felled tree was lying.
I went and sat down on it, and I took off my hat and gave
Well, and then, so inconsistent is man, that I began to
blame myself for having fled from England; and I almost reached the
point of wishing that I had written to her, and got (who could be
sure I might not?) some word of affection perhaps of hope in
reply, as my old self. And next I felt what a fool I was; and
all on a sudden a little crackling noise close at hand made me turn,
and in an instant a girlish figure came darting out of the shrubbery
and ran into my arms.
She could not check herself; but yet, as the strange man
starting up received her in his arms, she saw who it was. Her
momentary air of consternation vanished. I beheld again the
beautiful blush, so rare on her face, and before either of us spoke
the first kiss had been given and returned.
And then Katharina drew back and gazed at me. She was
naturally astonished to meet me there, for I had given her no notice
of my intended return. It warmed my heart to find her
delighted and agitated. First she was a good deal out of
countenance; then she wept a little.
And I well, I got her to sit by me on the tree-trunk, and
felt as much as she did that our parting had not promised any such
meeting. The manner of it had taken us both unawares; and, her
surprise being not yet over, she heaved up a little sob, and said,
"I was sometimes afraid, dear Jack, that we should never see you
"So you thought of me?"
"You know we did. Were you lonely when you were ill?"
"Very. And so you thought of me, a poor limping
Katharina looked up. I was holding one of her hands
rather tightly clasped in mine; I did not feel able or willing to
give it up. She looked at me, as I said, and then she looked
round. I felt, as clearly as if she had said it, that she
remembered where we were. Her bosom heaved; her fair cheek
mustered colour. She had quickly recovered after her tears.
She now drew her hand away, and sat a minute or two looking rather
shy rather demure.
And then our eyes met again. I know not what mine
expressed, but in hers was shining a certain tender defiance, a
sweet audacity. She put her hand through my arm; and, as if
she would not look at me longer, she leaned her forehead against my
sleeve and laughed and said, "If he thinks I shall ever do it
again he never was more mistaken in his life."
No! I did it that time I mean I made the
offer, with some of the thankfulness for my position and the
reverence for her womanhood that I felt.
Enough to say that it was not declined; and we sat a little
longer under the sweet April sky, among budding leaves, and with
tufts of primroses and violets and wood-anemones at our feet.
She told me she had come from London to stay a few days in
her former home with some old friends who had taken the house, and I
began to feel that I had something difficult to tell her.
I declare I was half frightened, and broke into the subject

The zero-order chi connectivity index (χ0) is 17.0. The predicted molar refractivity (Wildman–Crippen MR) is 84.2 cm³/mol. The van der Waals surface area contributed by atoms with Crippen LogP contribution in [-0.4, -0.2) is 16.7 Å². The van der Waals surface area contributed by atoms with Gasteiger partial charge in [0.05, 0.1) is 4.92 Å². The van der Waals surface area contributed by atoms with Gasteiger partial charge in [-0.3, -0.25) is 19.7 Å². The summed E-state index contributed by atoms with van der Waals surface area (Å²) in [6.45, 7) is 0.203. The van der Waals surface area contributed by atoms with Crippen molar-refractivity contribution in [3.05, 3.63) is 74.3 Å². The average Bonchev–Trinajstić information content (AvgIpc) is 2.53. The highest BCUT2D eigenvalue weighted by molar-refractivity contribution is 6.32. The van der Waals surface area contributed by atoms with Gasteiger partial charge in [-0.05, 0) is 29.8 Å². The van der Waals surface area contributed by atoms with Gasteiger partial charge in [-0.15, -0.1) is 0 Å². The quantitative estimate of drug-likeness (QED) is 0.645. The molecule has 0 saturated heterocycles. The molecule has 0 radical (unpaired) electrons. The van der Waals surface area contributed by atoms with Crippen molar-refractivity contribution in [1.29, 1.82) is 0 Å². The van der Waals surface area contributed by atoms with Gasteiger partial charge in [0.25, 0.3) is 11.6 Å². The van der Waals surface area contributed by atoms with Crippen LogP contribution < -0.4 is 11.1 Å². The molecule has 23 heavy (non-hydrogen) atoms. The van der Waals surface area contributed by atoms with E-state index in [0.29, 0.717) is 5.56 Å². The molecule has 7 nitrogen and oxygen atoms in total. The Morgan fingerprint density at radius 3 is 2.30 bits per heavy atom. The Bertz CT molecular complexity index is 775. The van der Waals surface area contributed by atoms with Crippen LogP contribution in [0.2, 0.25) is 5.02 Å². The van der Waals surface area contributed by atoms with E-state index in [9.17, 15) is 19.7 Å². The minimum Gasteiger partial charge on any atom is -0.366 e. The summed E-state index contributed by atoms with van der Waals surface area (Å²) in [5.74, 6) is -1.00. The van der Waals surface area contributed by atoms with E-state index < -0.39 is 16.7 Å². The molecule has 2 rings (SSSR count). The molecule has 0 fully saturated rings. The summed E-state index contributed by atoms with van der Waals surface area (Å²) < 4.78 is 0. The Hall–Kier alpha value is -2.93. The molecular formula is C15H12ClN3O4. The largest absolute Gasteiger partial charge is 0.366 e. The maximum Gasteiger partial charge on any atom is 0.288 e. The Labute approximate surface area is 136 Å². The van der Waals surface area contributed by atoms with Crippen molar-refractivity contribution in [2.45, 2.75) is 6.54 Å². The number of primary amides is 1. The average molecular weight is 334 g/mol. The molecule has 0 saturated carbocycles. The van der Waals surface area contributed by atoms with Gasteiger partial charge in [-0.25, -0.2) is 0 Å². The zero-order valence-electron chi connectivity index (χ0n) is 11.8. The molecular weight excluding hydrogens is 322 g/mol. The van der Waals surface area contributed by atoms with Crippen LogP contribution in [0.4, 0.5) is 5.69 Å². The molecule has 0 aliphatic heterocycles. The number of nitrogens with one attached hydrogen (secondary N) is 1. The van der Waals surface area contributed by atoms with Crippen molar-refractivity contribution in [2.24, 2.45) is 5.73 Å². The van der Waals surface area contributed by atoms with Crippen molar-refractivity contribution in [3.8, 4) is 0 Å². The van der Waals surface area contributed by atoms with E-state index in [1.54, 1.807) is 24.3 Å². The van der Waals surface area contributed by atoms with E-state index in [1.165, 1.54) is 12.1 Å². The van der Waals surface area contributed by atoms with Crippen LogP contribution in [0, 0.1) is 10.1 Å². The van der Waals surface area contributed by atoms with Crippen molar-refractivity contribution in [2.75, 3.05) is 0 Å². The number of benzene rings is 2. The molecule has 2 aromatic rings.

"And I wanted to speak as to that limp, Katharina!"
Her answer might have been addressed to the tree-stump
opposite, for she looked only at it. "I thought it was agreed
long ago that he did not limp worth mentioning." So
then, as she had made reference to Another, he had to be discussed;
after which, if I had intended to be jealous, I might have found it
But that came to pass which I had foreseen. When this
sweet and precious creature heard the great news she felt as if she
had been cheated. I knew she felt that she had been very
easily won. I ought to have let her know at first, she said;
and I perceived that, if it had been so, matters would have been
So, then, I administered as much of that impassioned flattery
of the affections as I had at command; and by degrees Katharina
graciously forgave me, as I told her, for not being quite such a bad
match for her as she had expected.
"You wished to be very generous and make a great sacrifice,"
I said, when she had let me take her hand again, and when her smiles
had begun to peep out at all the corners of her eyes and mouth.
"No, Jack," she answered in a deprecating tone, "but it was
not fair of you!"
"Every one would have said, 'How noble of her to marry that
limping cousin just because he has been in love with her all her
life!' You would have liked that!"
"No, Jack," she repeated; and she looked demure.
"Did you never suspect, then, that you had the lame man's
heart? Did not you generously decide to accept his hand?"
"Generously? No. But when you went away, Anna
said she was almost sure that you loved me; and almost directly I
began to love you too. I could not help it."
"This is the most delightful news I was ever told in my life.
You believed Anna fully, of course?"
"I hoped it was true; and I thought"
"What a sweet creature you are, Katharina, and I had no
notion you were so handsome! You thought what?"
I was standing before her.
"If I tell you, it is only to let you see how much I perceive
that you are different. I am grateful, of course, very
grateful; but you will have now to make me love you as your new
"I promise to try; but you thought?"
"Oh, I thought but I changed my mind the moment I saw you.
I thought, if it was necessary, I might perhaps do it again."
I never pledged myself to chronicle everything, all the
little incidents of this delightful morning. Suffice it to say
that I received that last speech in a natural and proper manner.
And now what more?
Am I expected to relate the experiments made in those houses?
I think not, my dear readers. I think I shall here bring my
first book to a conclusion. The second will be better, more
sensible, and more amusing, for Katharina will help me to write it;
and if she makes you laugh as much as she has made me laugh over
their acts and deeds, their work and their mistakes, their triumphs
and their contentment in the said houses, you will be secure of at
least one joyous day.